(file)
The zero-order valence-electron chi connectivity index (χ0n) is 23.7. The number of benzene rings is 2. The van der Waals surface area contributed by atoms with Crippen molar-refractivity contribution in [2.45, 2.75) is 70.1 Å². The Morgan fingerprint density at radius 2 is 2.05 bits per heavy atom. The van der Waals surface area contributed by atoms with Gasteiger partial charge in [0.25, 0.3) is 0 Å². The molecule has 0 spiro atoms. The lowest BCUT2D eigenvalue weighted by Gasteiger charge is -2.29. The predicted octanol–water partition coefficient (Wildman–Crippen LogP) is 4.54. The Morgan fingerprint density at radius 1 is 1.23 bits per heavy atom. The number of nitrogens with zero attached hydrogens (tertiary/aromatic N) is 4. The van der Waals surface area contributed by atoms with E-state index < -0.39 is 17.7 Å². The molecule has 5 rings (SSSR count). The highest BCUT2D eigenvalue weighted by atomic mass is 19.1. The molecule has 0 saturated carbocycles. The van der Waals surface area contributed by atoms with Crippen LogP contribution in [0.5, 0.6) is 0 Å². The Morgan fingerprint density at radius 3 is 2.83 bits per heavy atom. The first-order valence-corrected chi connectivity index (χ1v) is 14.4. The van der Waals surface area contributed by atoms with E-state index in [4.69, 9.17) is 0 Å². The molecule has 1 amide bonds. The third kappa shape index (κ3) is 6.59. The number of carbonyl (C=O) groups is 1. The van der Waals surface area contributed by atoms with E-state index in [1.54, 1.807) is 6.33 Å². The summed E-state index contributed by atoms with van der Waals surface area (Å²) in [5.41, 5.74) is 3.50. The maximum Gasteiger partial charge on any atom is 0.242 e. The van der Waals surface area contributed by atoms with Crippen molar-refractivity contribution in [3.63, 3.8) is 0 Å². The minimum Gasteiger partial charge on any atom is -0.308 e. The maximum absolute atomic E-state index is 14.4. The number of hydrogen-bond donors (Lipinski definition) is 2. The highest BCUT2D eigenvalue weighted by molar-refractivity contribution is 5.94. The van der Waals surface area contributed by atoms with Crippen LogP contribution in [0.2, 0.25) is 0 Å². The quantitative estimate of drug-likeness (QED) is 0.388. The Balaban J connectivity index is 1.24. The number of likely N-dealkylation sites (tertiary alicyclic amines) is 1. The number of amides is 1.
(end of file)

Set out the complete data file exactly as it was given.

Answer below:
The zero-order valence-electron chi connectivity index (χ0n) is 23.7. The number of benzene rings is 2. The van der Waals surface area contributed by atoms with Crippen molar-refractivity contribution in [2.45, 2.75) is 70.1 Å². The Morgan fingerprint density at radius 2 is 2.05 bits per heavy atom. The van der Waals surface area contributed by atoms with Gasteiger partial charge in [0.25, 0.3) is 0 Å². The molecule has 0 spiro atoms. The lowest BCUT2D eigenvalue weighted by Gasteiger charge is -2.29. The predicted octanol–water partition coefficient (Wildman–Crippen LogP) is 4.54. The Morgan fingerprint density at radius 1 is 1.23 bits per heavy atom. The number of nitrogens with zero attached hydrogens (tertiary/aromatic N) is 4. The van der Waals surface area contributed by atoms with E-state index < -0.39 is 17.7 Å². The molecule has 5 rings (SSSR count). The highest BCUT2D eigenvalue weighted by atomic mass is 19.1. The molecule has 0 saturated carbocycles. The van der Waals surface area contributed by atoms with Crippen LogP contribution in [0.5, 0.6) is 0 Å². The Morgan fingerprint density at radius 3 is 2.83 bits per heavy atom. The first-order valence-corrected chi connectivity index (χ1v) is 14.4. The van der Waals surface area contributed by atoms with E-state index in [4.69, 9.17) is 0 Å². The molecule has 1 amide bonds. The third kappa shape index (κ3) is 6.59. The number of carbonyl (C=O) groups is 1. The van der Waals surface area contributed by atoms with E-state index in [1.54, 1.807) is 6.33 Å². The summed E-state index contributed by atoms with van der Waals surface area (Å²) in [5.41, 5.74) is 3.50. The maximum Gasteiger partial charge on any atom is 0.242 e. The van der Waals surface area contributed by atoms with Crippen molar-refractivity contribution in [3.63, 3.8) is 0 Å². The minimum Gasteiger partial charge on any atom is -0.308 e. The maximum absolute atomic E-state index is 14.4. The number of hydrogen-bond donors (Lipinski definition) is 2. The highest BCUT2D eigenvalue weighted by molar-refractivity contribution is 5.94. The van der Waals surface area contributed by atoms with Crippen LogP contribution in [0.2, 0.25) is 0 Å². The quantitative estimate of drug-likeness (QED) is 0.388. The Balaban J connectivity index is 1.24. The number of likely N-dealkylation sites (tertiary alicyclic amines) is 1. The number of amides is 1.